How good crisis management can protect shareholder value

Measuring the impact of PR is the bane of Marketing Directors the world over. On a personal level, I’d argue that measuring the marketing effect of PR is the problem, rather than measuring the impact of PR as a management function.

To support this heresy, I point to a study conducted a number of years ago by the researchers Rory Knight and Deborah Pretty. Their study, The Impact of Catastrophes on Shareholder Value, highlights two groups of factors that help companies to retain (or grow) shareholder value in the days, weeks and months following a crisis.

Direct factors largely consist of financial safety-nets, like the company’s insurance policy and cash reserves.

Indirect factors are largely attributed to the perception of competence displayed by the company’s management during and immediately after the crisis. And here’s where communication (crisis PR if you like) plays a massive role.

If you really think about it for a second, communication is the only way information ever gets out of the room and into the world – whether that’s into the brains of the company’s workforce, the pages of its annual report, or the copy of The Huffington Post. It’s all public relations because it’s all about relating the company to…the public.

As we often say on this blog, we can’t judge the performance of the people in the room by what we read in the media, simply because we don’t have the same information as the people in the room. However, when it comes to instilling confidence in an audience, that usually requires sharing some of that information, in a way that’s easily accessible to that audience.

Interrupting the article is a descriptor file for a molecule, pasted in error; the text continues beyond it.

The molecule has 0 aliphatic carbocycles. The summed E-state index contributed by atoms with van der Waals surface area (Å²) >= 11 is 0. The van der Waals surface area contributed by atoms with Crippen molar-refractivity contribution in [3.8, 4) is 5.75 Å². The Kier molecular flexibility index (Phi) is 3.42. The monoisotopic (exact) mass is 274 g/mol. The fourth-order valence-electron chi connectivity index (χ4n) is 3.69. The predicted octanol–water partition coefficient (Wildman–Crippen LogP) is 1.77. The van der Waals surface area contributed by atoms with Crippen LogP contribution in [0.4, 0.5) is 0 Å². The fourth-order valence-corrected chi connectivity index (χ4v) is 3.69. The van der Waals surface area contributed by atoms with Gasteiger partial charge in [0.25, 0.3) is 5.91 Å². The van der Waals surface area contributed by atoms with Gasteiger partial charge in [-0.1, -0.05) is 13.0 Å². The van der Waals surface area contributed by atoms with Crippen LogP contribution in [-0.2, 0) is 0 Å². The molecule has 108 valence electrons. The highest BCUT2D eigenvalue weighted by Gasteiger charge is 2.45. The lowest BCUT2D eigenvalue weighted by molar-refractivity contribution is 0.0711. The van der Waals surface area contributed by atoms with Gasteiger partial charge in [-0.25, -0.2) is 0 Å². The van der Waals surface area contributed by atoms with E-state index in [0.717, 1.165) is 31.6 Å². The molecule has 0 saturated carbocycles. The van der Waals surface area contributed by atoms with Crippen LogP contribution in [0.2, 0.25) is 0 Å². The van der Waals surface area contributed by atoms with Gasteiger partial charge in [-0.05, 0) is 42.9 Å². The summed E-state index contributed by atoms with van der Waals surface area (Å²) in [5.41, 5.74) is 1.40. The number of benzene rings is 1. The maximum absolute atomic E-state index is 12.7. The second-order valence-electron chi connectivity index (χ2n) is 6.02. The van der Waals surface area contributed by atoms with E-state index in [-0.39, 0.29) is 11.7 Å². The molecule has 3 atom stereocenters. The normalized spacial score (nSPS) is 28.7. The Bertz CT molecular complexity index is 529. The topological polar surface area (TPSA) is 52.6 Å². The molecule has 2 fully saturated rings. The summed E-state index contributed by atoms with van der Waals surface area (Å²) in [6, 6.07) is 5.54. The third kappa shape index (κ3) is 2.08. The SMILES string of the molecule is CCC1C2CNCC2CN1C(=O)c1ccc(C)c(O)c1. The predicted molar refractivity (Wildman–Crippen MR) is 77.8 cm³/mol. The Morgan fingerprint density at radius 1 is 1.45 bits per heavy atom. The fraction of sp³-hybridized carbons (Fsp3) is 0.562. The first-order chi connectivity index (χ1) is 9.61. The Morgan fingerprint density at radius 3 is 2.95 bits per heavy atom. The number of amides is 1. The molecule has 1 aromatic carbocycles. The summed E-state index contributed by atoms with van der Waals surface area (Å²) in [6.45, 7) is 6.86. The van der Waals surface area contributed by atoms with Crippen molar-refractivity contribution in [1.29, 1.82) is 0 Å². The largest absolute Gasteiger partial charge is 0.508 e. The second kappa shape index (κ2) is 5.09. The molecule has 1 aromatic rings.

That’s largely the point of the crisis management function. We help convey that information more effectively during times of distress. And because we can see what happens when that’s not done well, researchers like Knight & Pretty are able to demonstrate the impact of a job well done.

I’d strongly recommend downloading the full paper – it’s only 20-odd pages and makes a compelling argument for your communication investment.

Share and Enjoy:
  • Facebook
  • del.icio.us
  • Twitter
  • StumbleUpon
  • Reddit
  • Digg
  • RSS
  • LinkedIn
  • Google Bookmarks
  • Technorati
4 Comments
04

Feb
2010

Jason Whitmen

Just wanted to say HI. I found your blog a few days ago on Technorati and have been reading it over the past few days.

04

Feb
2010

Ben Waugh

I discovered your homepage by coincidence.
Very interesting posts and well written.
I will put your site on my blogroll.
:-)

08

Feb
2010

uberVU - social comments

Social comments and analytics for this post…

This post was mentioned on Twitter by pmbaird: #PR How good crisis management can protect shareholder value: Measuring the impact of PR is the bane of Marketing … http://bit.ly/de36bo...

21

Mar
2010

Collective Conversation » Media Insights and Crisis Expertise » Blog Archive » Nestle, Greenpeace, social media, crisis management, facebook, YouTube, Twitter. PR measurement. Interested?

[...] While that’s not wonderful for the company’s shareholders, it’s useful as an in situ case study. As mentioned previously on this blog, good crisis management can have a remarkably positive impact on shareholder value. [...]

Add a comment